What is Bitcoin ?

Bitcoin is an alternative financial system based on informatic code and cryptography, without central authority, open to all 24/7, transparent and censorship-proof. Initially created as an alternative payment network, it is now mainly used as an investment asset and store of value.


Check out our video explaining Bitcoin.

Everything you need to know to invest with peace of mind.

video explicative bitcoin

1. A revolutionary concept: the blockchain.

Bitcoin’s operation is based on a protocol: the blockchain. It is a digitalized account book in which all transactions are listed. It is on this network that bitcoins circulate, which are therefore exclusively digital.

This network has two fundamental characteristics: it is immutable and distributed. No data stored on the blockchain can therefore be changed or deleted. There is no central body that controls its operation: data is replicated on tens of thousands of computers around the world, and anyone can participate in the network and propose changes.

From these characteristics comes the confidence in using Bitcoin.

Blockchain Bitcoin

2. Bitcoin, a response to the 2008 financial crisis?

Réponse à la crise financière bitcoin

Mystery hovers around the creator of Bitcoin. At most, we know a pseudonym: Satoshi Nakamoto. It may be one person or a group of people, but it is impossible to be certain.

Some experts claim that Bitcoin was created as a reaction to the 2008 financial crisis, to free itself from banks and states. But the few writings of Satoshi Nakamoto, which go back to the origin of the cryptocurrency, do not confirm this theory. However, the flaws of the traditional banking system are discussed, including the need to use financial institutions as intermediaries to guarantee our transactions.

Bitcoin can operate without its original creator, who has not been active in the project since 2012.

Satoshi Nakamoto thus proposes an alternative value exchange system. He is the first person to have found a solution that aggregates security and decentralisation, i.e. a system that functions entirely without intermediaries or central management bodies.

2008 création du bitcoin

3. A bit of history on Bitcoin

Bitcoin was first born via a document released on 31th October 2008, which explained the concept. This document, called a ”White Paper”, is entitled: “Bitcoin: A Peer to-Peer Electronic Cash System“. The initial idea is to offer a digital currency.

The Bitcoin blockchain went live on 3 January 2009. In the early days, only a few computer enthusiasts were interested, but soon exchange platforms were set up, allowing bitcoins to be exchanged for dollars, and thus setting a price based on supply and demand.

On 12 October 2009, 5050 bitcoins were traded for $5.02, or about $0.001 each, marking the beginnings of cryptocurrencies as an investment medium. Less than two years later, on 9 February 2011, Bitcoin reached parity: on that day, 1&nbspBitcoin&nbsp=&nbsp1&nbspdollar.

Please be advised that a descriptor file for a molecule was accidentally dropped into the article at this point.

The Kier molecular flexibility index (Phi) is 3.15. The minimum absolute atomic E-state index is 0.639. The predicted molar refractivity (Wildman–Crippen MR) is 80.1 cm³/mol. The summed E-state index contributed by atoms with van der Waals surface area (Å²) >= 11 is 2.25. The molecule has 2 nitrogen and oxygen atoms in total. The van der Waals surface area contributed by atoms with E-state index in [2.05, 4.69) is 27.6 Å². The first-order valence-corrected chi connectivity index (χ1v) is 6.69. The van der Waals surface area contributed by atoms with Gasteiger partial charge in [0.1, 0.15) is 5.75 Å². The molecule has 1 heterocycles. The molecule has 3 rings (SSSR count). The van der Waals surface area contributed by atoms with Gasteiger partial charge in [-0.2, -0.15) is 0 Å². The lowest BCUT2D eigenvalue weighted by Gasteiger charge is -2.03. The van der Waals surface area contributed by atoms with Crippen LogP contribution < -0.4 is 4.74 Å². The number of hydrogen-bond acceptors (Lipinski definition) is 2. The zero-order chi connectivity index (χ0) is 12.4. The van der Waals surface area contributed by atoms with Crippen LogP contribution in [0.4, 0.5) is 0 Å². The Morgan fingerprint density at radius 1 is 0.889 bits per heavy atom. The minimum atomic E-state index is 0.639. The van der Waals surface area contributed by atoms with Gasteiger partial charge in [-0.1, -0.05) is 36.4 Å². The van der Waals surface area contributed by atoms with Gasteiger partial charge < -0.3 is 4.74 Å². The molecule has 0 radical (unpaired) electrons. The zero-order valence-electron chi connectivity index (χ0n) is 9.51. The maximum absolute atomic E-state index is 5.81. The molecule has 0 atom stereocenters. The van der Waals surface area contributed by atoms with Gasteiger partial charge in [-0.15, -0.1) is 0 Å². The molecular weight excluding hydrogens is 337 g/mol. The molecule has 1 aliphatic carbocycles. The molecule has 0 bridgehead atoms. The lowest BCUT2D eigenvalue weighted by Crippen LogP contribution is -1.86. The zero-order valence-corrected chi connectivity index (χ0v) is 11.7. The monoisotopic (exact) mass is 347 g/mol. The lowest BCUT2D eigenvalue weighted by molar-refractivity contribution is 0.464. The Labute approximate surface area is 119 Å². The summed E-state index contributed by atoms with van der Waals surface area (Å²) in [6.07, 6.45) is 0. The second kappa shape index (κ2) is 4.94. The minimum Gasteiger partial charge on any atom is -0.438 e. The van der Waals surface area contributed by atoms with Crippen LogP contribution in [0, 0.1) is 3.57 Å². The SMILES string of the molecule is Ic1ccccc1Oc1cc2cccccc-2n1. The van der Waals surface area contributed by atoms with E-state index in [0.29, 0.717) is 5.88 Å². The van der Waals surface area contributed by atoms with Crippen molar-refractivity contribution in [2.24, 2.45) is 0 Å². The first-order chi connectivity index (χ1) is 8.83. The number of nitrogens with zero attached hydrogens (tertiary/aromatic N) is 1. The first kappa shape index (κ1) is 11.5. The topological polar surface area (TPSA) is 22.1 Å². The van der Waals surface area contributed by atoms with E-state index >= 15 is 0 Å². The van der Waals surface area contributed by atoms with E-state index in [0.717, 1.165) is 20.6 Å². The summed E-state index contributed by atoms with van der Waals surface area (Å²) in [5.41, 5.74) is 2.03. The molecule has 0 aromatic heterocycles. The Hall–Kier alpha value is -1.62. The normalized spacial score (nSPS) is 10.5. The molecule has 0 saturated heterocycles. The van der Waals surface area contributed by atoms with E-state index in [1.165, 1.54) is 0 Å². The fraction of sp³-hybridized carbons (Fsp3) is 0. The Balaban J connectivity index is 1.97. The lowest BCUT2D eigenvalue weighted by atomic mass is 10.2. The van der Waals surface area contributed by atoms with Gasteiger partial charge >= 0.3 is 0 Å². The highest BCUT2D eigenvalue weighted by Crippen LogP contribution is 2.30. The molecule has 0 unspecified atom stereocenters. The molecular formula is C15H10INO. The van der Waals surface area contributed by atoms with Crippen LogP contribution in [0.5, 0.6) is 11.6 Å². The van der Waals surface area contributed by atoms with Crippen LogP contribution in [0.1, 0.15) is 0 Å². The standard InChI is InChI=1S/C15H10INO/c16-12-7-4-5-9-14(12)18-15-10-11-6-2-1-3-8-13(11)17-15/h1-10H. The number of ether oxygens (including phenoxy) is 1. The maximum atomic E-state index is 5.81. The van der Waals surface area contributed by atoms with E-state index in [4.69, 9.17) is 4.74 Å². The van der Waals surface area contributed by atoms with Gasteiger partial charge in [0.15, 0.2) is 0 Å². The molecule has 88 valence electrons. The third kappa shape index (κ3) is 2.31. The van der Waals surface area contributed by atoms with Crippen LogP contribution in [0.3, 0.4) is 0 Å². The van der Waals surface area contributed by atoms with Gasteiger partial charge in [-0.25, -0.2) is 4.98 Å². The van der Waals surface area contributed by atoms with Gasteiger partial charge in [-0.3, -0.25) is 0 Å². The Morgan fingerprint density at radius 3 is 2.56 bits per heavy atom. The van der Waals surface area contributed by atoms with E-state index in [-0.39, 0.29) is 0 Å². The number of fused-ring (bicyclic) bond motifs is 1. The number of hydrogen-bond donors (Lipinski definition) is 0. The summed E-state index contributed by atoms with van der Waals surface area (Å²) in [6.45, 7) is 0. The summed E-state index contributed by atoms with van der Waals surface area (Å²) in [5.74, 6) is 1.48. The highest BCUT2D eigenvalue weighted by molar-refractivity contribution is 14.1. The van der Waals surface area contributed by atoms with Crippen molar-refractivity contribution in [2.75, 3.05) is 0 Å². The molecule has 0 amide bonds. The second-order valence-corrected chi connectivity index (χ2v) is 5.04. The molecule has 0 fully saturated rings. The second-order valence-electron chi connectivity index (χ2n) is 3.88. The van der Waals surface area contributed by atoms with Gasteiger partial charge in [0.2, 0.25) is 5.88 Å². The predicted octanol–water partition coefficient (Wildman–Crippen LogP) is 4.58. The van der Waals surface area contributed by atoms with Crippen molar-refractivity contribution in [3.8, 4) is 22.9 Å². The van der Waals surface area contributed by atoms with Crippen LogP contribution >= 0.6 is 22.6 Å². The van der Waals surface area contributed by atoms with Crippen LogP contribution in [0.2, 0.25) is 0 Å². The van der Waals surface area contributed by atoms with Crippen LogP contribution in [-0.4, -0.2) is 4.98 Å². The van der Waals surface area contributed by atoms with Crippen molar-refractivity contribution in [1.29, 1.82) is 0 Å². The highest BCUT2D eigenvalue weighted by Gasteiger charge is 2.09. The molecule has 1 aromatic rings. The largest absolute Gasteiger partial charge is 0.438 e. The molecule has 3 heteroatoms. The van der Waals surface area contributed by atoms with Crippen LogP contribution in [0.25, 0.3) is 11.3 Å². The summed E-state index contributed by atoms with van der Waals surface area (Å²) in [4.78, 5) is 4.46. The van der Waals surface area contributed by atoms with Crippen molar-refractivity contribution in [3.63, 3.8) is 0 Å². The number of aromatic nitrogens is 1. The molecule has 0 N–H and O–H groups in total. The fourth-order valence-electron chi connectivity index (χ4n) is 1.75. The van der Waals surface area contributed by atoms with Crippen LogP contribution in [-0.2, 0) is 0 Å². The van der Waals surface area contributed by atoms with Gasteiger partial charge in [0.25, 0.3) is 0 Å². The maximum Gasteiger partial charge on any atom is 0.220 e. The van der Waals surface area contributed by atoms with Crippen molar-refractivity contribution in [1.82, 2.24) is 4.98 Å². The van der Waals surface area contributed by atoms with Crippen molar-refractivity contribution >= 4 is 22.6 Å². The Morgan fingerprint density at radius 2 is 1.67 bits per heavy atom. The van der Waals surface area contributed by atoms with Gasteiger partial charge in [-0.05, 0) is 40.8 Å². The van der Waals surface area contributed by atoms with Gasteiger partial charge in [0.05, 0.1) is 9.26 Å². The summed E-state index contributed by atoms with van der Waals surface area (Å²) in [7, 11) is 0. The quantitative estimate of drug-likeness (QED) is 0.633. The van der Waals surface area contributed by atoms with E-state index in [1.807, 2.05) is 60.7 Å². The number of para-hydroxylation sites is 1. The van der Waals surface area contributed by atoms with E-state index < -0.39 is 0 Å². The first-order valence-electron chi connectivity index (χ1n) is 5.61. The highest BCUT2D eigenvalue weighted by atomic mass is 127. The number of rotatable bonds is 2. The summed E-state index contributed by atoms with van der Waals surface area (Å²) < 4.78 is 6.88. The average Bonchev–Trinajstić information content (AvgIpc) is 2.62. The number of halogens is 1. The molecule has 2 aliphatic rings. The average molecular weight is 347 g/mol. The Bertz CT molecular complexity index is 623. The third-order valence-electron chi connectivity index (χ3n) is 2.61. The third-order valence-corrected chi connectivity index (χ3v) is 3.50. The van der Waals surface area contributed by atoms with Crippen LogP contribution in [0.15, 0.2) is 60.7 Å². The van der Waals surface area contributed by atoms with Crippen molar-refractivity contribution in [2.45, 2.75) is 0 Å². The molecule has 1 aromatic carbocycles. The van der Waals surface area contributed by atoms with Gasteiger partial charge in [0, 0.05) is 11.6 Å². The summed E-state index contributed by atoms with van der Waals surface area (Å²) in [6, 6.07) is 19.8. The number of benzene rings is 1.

4. Bitcoin started out as a fast way to pay

Bitcoin is the Internet’s first international and native payment method. This allows anyone with internet access to use Bitcoin without limitation. Transactions are fast, taking no more than ten minutes to reach their destination, even if your recipient is on the other side of the world. This is more efficient than bank transfers, which can take several days, especially if funds are being transferred internationally.

The Bitcoin network is also cheap: it is possible to transfer the equivalent of millions of euros in Bitcoin with fees of only a few euros.

Because of the abrupt movements in its price, the asset is still little used as a means of payment to buy goods or services. It is seen more as an investment tool or even a safe haven, but we will explore this issue in more detail later.

Understanding how Bitcoin works

Bitcoin is rare but highly divisible

For the sake of clarity, let's distinguish between the Bitcoin protocol - which is the network on which all transactions or information are stored - and Bitcoins, which are the units of value that are exchanged and whose price is set by supply and demand.

One figure: 21 million

One of the fundamental characteristics of Bitcoin is that its money creation is predictable. 21 million: this is the total number of Bitcoins that will be available on the futures market, determined by the protocol at its inception. This limit gives it an intrinsic scarcity, and parallels are often drawn with precious metals, so much so that Bitcoin is referred to as digital gold.

21 million units for 7 billion people may not seem like enough if Bitcoin wants to establish itself as a medium of exchange that everyone can use on a daily basis, but this is a false problem.